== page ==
4) An Inconvenient Truth > Carbon Calculator:  My result 25.05 tons per year. They say the national average is 7.5 per person each year. That puts a household of 3 at an average of 22.5.

What I liked about this site: Quick and easy, this would be a great stop for someone wanting to spend 3 minutes to see where they are in comparison to the national average. Their link for off-setting your carbon footprint was the cheapest one yet - $294. A bargain for easing that guilty conscience!

What I didn't like about this site: Since there was no place to enter two cars, I had to do the calculator twice to get our household footprint. They also don't list any vehicle options after 2006. For me, there wasn't enough to it, but I can see how this would appeal to others.

5) BP Energy Calculator: My result: 24.8 tons per years. They don't list national averages, at least not in an easy to see place.

What I like about this site: It had fun flash animation. The questions are standard, with some lifestyle and household improvement questions.

What I don't like about this site: It's hard to have complete faith in the site when it's a for-profit energy company, but they do seem in-line with the others. No place to off-site your footprint, completely unsurprisingly.

Final thoughts - Most of the sites were somewhere in the same ballpark: from 24.8 to 30.3. Nature Conservancy was drastically different than the others, and their offset costs reflected this! Depending on the source, we're either just over the natural average, or just under. It makes me feel a little better about our ridiculously long commutes - just a little though! Now that I have a pretty good idea where our footprint falls, I can start researching ways to off-set it. I'll share that as I learn more!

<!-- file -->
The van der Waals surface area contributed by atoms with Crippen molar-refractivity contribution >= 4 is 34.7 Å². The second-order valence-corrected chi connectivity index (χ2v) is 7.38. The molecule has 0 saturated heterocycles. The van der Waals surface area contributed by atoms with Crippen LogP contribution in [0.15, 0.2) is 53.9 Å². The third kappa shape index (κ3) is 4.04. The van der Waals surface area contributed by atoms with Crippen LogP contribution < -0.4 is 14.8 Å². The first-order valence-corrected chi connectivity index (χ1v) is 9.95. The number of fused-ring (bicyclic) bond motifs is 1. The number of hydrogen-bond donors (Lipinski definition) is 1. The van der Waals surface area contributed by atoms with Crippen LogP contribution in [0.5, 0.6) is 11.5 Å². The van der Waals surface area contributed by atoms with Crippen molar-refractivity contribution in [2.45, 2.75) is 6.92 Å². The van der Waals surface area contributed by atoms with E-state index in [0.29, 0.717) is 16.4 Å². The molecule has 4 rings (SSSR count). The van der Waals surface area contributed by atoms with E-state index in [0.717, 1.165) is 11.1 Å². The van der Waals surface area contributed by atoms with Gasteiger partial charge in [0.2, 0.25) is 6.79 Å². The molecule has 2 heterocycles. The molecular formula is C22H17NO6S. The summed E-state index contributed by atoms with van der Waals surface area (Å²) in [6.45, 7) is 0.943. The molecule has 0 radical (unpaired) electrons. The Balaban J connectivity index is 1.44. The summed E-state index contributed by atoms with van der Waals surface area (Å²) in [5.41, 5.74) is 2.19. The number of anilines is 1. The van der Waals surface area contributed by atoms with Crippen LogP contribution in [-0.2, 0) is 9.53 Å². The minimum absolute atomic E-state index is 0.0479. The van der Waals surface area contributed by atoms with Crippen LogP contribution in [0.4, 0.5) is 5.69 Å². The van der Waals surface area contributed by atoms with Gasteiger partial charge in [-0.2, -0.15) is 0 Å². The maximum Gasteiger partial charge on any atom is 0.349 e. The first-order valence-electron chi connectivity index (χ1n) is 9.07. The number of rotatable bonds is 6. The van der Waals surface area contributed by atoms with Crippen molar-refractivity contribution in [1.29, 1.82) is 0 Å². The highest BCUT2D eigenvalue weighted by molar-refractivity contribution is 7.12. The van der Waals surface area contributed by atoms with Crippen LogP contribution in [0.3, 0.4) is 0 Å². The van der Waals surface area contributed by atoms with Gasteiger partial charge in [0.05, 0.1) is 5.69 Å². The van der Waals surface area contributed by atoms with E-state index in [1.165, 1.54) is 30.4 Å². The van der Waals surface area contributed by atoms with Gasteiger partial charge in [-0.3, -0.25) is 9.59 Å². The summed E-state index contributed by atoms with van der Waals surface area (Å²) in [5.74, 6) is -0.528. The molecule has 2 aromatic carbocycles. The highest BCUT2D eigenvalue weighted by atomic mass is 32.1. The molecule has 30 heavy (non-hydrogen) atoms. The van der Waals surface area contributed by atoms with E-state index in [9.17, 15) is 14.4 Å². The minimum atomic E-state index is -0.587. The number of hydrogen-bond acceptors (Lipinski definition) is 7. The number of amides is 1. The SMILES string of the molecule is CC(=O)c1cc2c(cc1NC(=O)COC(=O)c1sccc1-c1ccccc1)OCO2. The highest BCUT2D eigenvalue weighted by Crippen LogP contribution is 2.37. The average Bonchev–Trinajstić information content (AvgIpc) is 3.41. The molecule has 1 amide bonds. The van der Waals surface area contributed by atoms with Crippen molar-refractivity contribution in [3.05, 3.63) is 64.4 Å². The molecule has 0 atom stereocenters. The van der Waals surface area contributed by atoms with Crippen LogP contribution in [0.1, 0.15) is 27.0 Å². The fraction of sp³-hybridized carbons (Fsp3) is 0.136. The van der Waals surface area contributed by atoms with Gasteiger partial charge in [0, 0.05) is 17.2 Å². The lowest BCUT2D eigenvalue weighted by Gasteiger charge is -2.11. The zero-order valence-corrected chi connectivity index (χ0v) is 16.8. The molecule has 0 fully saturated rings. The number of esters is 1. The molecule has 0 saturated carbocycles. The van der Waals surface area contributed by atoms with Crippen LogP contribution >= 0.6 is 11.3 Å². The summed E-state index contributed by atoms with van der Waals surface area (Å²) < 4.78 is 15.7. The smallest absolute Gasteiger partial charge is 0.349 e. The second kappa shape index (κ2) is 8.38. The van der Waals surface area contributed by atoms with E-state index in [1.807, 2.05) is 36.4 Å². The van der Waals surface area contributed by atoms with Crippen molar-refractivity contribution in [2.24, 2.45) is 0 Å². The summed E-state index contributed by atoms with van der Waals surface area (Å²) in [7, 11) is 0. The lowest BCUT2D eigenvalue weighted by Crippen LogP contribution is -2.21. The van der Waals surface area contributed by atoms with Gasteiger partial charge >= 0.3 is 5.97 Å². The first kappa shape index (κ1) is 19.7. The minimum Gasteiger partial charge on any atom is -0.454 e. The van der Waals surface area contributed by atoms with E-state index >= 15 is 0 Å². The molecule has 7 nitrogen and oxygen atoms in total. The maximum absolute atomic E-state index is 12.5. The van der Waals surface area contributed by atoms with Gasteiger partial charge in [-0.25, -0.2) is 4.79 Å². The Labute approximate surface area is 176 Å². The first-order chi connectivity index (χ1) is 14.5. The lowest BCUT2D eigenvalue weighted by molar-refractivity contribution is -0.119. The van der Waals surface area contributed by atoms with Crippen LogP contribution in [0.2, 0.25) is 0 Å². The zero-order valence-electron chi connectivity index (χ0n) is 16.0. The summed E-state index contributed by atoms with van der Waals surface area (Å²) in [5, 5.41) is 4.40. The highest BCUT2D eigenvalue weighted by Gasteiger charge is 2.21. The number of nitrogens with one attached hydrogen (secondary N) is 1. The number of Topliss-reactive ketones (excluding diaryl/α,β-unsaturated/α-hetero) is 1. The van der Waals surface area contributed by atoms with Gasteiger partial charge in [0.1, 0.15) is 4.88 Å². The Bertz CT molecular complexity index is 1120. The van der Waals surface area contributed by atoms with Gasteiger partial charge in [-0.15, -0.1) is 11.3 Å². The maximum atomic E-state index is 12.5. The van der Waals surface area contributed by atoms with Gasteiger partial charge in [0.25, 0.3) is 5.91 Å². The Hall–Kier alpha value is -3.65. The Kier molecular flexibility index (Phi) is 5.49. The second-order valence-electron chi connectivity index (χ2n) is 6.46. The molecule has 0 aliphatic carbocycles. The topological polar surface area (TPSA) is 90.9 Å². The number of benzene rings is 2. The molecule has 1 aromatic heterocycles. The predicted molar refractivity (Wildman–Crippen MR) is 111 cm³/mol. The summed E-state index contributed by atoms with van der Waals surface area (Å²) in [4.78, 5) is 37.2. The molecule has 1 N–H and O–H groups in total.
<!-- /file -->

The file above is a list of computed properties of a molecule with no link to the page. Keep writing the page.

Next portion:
Monday, October 26, 2009

Final Count: My accidental day of baking

I really didn't plan on spending most of my Sunday in the kitchen. But, after the pumpkin killing, I was on a roll! Cooked and pureed the pumpkin, resulting in 11 cups of yummy, fresh pumpkin puree. 10 went straight into the freezer for future (yay!!) cooking projects. The remaining cup sat on the counter awaiting its fate.

Meanwhile, I baked a loaf of the Master Recipe from Artisan Bread in 5 Minutes A Day. I need to stop doing that though because that's a really long title to keep typing out! Once that was done, I popped a loaf of pumpkin bread into the oven. I used my grandmother's recipe (two more eggs down!) which is easy and really tasty. I did notice that the pumpkin flavor isn't as concentrated as the canned stuff. I don't think that's a bad thing, but for something like pie, you might want to cook it down some.

I thought I'd been done baking at this point, until I realized we needed to eat dinner. (Yes, this was a realization, sometimes I conveniently forget about dinner.) Since I had no plan and nothing thawed, I whipped up some pizza dough. I meant to use my favorite whole wheat recipe, but after adding half the flour, I realized I'd been adding white flour. Oopsie. Half the dough into the freezer for the future. (All this planning ahead! Oh my!) Monterrey Jack Cheese with  BBQ sauce. Totally hit the spot. And after dinner, I roasted up the pumpkin seeds.

It was a full day of baking, but everything turned out so well! I was tired, but really pleased with my results! Breakfast today was pumpkin bread, lunch was (store-bought) soup with Artisan bread to dip. Carving out a little slice of 'la dolce vita' each day...

Sunday, October 25, 2009

Pumpkin Killer...

I did it. I killed the pumpkin. It turns out the farmer's market (Annapolis Mall) I planned to hit this afternoon (because I was too lazy to get downtown Annapolis for the morning one) has finished for the season. I headed over to Trader Joe's and it turns out, there were a bunch of cooking options there. I ended up buying a 5 or 6 pound Fairy Tale pumpkin.